Experimental Treatment for Ovarian Cancer Shows Great Promise

Experimental Treatment for Ovarian Cancer Shows Great Promise

Researchers at the London’s Institute of Cancer Research have conducted a clinical trial on a new drug – ONX-0801 – that is showing incredible promise for treatment of ovarian cancer.

The new drug mimics folic acid to enter cancer cells and attacks them by blocking thymidylate synthase causing irreparable DNA damage. Ovarian cancer cells have high numbers of folic acid receptors (alpha folate receptors) making them particularly susceptible to the treatment.

15 women with ovarian cancer took part in the small initial clinical trial, with half responding positively to the treatment with dramatic shrinkage of their tumors.

Dr Udai Banerji, leader of the study said, “It is rare to see such clear evidence of reproducible responses in these early stages of drug development.” The results have been called “highly unusual” and “very promising”.

Cancer treatments such as chemotherapy have many unwanted side effects, although treatment with ONX-0801 only resulted in minimal side effects as the drug leaves normal cells alone, only attacking cancer cells.

The researchers are naturally excited about the discovery, with Banerji saying the treatment could add “upward of 6 months to lives of patients.” If the treatment is given to women in the early stages of the disease, when treatments tend to be more effective, it is possible that the drug will have more impact on survival rates.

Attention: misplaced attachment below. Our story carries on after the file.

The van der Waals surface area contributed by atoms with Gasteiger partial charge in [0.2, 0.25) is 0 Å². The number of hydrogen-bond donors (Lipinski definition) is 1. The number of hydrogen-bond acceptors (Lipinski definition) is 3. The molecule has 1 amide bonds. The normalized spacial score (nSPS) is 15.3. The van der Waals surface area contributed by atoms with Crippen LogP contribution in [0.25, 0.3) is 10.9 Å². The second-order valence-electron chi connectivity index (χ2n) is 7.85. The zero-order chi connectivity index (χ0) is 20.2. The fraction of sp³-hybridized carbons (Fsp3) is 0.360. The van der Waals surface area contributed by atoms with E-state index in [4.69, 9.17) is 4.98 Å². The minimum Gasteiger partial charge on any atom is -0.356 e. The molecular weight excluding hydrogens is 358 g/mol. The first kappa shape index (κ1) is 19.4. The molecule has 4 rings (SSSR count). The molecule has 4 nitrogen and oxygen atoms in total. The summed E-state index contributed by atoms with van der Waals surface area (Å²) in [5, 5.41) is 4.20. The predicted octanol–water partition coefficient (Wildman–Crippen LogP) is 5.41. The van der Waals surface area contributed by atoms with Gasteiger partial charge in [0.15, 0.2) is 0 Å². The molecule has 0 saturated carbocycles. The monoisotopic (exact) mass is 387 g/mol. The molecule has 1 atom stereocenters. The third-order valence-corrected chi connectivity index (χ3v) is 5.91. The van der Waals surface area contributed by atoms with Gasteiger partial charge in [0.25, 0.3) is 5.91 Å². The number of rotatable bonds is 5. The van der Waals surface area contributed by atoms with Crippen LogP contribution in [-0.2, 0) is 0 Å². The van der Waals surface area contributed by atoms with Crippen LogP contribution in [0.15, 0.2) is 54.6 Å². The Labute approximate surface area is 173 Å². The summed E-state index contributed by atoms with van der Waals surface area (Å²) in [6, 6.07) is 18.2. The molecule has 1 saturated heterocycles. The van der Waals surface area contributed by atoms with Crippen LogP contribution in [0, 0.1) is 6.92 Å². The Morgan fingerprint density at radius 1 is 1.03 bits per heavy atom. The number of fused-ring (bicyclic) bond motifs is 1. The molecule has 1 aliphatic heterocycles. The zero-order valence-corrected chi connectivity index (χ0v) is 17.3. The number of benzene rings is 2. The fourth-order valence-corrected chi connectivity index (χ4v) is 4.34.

However, this is only one small trial and long-term outcomes have not been determined, so the results should be treated with caution. Shrinking tumors is important but it does not mean the new drug will be a cure for ovarian cancer. The results of the study are exciting, but they must be treated with caution.

Ovarian cancer has a five-year survival rate of just 45% and in the United Kingdom, more than a third of patients diagnosed with ovarian cancer die in the first year following diagnosis. 1,600 of the 14,000 women diagnosed with ovarian cancer in the UK died within a month of being diagnosed.

Any treatment that has the potential to increase the lives of patients by 6 months or more without any major side effects would make a big difference to patients and their families.

The success rate could be further improved by carefully selecting patients. Analysis of ovarian tumors would allow doctors to determine the level of folic acid receptors and therefore the likelihood of a positive response to treatment. The researchers suggest ONX-0801 could be used as a treatment for ovarian cancer in women who have stopped responding to other forms of cancer treatment.

The results of the trial were recently presented at the American Society of Clinical Oncologists Conference in Chicago.

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